Inside Out Book Reaction
My reaction to the book Inside Out by Harry Camisa and Jim Franklin was a good one. I really enjoyed reading this book. I was on and off about a job in corrections and this book is really something I think people interested in this field should read, it is just such an eye opener to what really can happen in this career. I think the part that caught my eye the most, and really held my attention to this book was the stories about executions witnessed. The craziest one was about the first execution witnessed and the sounds of the mans bare chest smacking against the restraint straps while the electricity was sent through his body.
I can imagine how horrifying that could’ve been for someone new in the field at that time. Trenton, one of the oldest, and toughest, maximum security facilities. One inmates story who I enjoyed was Kayo. Kayo was a 6 foot 1, 250 pound man known in the streets as “The King of the Loansharks”. He was one of the most feared men in the New York City area. Kayo was part of the mob since his early twenties and wasn’t the smartest man out there.. in a trial against him murdering a stockbroker he went and represented himself.
He had received 30-44 years in the federal pen. Another inmate story which was pretty interesting was the first man Harry had ever seen executed, Theodore Walker. Walker was a young black male who had committed first degree murder on a young woman over robbery. He had been executed 11 1/2 months after the crime was committed. This is what makes me love this book. Justice was delivered so quickly back in the fifties. This story makes you think about, wow 11 1/2 months after? Criminals today are on death row for years, and years.
It makes you wonder if the justice system got weaker, or the criminals just got stronger. I love the emotions expressed by Harry who talks about what most other normal humans would probably think when thinking of a person being executed. Harry says he had always pictured this inmates walking to the chair crying, and begging for their lives, but in reality none of them did, most never spoke a word and sat down with ease. When I read about the little to no emotion in the inmates walks to their death, I wondered, do you ever
think its to not show weakness with the Warden, and officers around? Or do these men truly feel nothing? I also found it quite odd that the author explains that most men become “holy”, or rather “religious” before their execution date arrives. Again brought some questions to my mind, in my opinion I think most practiced religion before being put to death for hopes of acceptance into heaven. The description of the execution room was something that I found very depressing. He says it was brick, with dull green paint, few dim lights, and chairs with a drape hung across ..
The men entered through a small metal door. I drew this image up in my head while reading this part. It sounds like something out of a horror movie! Harry states about how theres supposed to be at least 12 witnesses, but more commonly there was around 15-20. It was small, and crowded with people awaiting the “show. ” I think the only part that gives me chills about this book was hearing about the whole idea of the sponge on the head, and the cloth over the face and tied around the neck, that just freaks me out!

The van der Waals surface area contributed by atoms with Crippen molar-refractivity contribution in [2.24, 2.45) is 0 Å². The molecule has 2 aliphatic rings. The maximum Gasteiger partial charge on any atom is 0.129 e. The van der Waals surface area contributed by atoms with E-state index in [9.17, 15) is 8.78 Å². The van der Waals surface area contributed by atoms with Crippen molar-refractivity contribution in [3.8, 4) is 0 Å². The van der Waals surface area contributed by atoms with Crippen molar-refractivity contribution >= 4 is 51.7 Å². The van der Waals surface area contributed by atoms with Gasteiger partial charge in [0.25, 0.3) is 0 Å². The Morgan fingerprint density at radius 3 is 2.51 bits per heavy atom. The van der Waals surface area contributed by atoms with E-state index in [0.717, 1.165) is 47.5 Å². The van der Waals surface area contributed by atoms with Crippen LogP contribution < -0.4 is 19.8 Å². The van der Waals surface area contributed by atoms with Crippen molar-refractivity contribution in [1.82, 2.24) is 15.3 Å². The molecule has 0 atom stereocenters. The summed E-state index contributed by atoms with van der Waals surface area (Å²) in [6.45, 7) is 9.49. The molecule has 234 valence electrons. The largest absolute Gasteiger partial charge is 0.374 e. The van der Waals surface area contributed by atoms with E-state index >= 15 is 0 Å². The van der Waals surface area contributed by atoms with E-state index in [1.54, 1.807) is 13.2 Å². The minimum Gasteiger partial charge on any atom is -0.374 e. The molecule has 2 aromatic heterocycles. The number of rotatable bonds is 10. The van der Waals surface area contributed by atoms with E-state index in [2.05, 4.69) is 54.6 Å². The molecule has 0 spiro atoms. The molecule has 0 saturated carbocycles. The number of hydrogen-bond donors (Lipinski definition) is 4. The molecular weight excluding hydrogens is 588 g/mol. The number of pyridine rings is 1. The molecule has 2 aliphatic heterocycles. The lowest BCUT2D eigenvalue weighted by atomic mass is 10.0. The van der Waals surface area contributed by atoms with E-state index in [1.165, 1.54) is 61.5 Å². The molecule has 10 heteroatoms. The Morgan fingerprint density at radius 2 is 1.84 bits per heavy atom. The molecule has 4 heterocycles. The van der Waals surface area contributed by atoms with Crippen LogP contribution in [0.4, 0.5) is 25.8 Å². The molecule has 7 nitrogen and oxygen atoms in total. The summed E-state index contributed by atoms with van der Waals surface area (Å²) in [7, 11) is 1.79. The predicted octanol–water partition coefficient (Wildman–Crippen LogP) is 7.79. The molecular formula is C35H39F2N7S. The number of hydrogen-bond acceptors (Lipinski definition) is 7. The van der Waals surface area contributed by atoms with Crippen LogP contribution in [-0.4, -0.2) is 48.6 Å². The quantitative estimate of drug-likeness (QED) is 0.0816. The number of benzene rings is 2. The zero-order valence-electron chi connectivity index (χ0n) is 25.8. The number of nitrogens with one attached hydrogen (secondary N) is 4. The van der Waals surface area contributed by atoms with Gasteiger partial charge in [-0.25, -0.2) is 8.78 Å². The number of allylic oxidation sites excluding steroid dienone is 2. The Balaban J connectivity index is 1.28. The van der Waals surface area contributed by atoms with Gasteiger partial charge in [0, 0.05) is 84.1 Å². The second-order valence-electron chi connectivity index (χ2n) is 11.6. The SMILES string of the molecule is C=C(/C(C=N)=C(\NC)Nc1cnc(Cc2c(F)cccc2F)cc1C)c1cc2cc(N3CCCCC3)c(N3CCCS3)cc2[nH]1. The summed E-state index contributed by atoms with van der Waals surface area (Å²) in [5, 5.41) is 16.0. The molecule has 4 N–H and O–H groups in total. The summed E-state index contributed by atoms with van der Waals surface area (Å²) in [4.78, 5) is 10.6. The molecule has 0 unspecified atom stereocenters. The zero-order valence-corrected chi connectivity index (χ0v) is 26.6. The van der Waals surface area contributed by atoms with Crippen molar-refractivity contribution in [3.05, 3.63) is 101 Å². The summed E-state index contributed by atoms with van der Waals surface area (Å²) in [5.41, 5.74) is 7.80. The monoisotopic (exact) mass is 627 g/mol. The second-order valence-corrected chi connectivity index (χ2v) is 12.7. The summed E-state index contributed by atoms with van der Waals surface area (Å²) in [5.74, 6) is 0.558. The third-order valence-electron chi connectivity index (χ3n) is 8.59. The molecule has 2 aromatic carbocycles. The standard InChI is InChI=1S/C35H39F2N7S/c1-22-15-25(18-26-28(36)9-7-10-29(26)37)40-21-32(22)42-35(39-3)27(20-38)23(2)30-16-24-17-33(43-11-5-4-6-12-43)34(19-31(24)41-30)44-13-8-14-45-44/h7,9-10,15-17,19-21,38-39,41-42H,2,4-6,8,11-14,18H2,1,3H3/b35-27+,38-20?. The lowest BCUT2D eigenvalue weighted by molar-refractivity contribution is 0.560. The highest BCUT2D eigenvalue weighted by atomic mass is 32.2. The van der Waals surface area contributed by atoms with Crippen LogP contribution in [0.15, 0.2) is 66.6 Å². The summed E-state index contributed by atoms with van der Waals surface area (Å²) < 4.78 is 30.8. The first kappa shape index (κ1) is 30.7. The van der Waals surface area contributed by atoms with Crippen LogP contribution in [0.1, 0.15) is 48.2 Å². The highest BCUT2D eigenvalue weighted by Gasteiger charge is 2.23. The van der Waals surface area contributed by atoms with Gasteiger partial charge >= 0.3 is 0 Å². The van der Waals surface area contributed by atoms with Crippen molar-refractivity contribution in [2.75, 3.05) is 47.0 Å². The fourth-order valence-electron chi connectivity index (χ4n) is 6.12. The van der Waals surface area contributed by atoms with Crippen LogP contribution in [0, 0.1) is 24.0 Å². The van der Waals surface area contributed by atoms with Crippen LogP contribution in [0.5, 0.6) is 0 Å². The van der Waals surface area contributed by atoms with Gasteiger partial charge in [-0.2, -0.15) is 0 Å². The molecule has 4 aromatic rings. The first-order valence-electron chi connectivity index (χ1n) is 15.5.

This book not only tells of stories from the laws point of view but he gives passages from letters, books, and notes left my inmates from what they believed and saw go on in the facility. I personally found the story of the 12 month murder spree of Richard Biegenwald to be very disturbing. I read on the tiny news-printed pictures and seeing the faces of victims so young be taken away by such a horrible tragedy. This man murdered so many people, and escaped the death penalty so many times it just blew my mind.
He even was found guilty for killing a municipal prosecutor. Another shocking twist was when officials dug up bodies in backyards and started identifying them. Its freaky that the one news paper article was about a teenage girl who disappeared from Brick Township, I live here! My absolute most favorite thing about this book was the real reprinted articles of news clippings that were included, it made it all SO much realer!!!! I couldn’t imagine opening the Asbury Park Press tomorrow morning and seeing those stories like that..
But its just all so interesting. Its surprising to hear that inmates actually had escaped, or at least dug tunnels and tried too. I feel like to go through all that trouble you must have one pumping adrenaline rush for something on the outside- whether its killing, drugs, or robbery! I could never imagine people actually doing that, I thought this was stuff that happened only in movies, digging tunnels! Like it sounds like SUCH a hassle, just to pretty much guaranteed your going to be captured again shortly anyhow.
After reading the book which took me two nights, I talked about it with my mom, and even researched a little more about it. I really, really enjoyed it more than I thought I would. Its such a personal, yet unique story on how this prison experience affects people. I like how Mr. Franklin, and Mr. Camisa tell the story of inmates which whom they developed relationships with while being a guard there, people who they would have never crossed paths with if not for this tough job.
Camisa witnessed 13 electrocutions, was taken hostage twice and stopped the escape of 5 violent felons which just blows my mind away. Its crazy to think this man just sat down and writes this so nonchalantly -but these things really happened to him! Nevertheless it was just an amazing story that I am glad to have had the opportunity to read. I already mentioned it to a friend of mine! Nonfiction stories are truly the greatest, but when it comes to a man telling his own experiences in Trenton’s toughest facility, nothing beats that.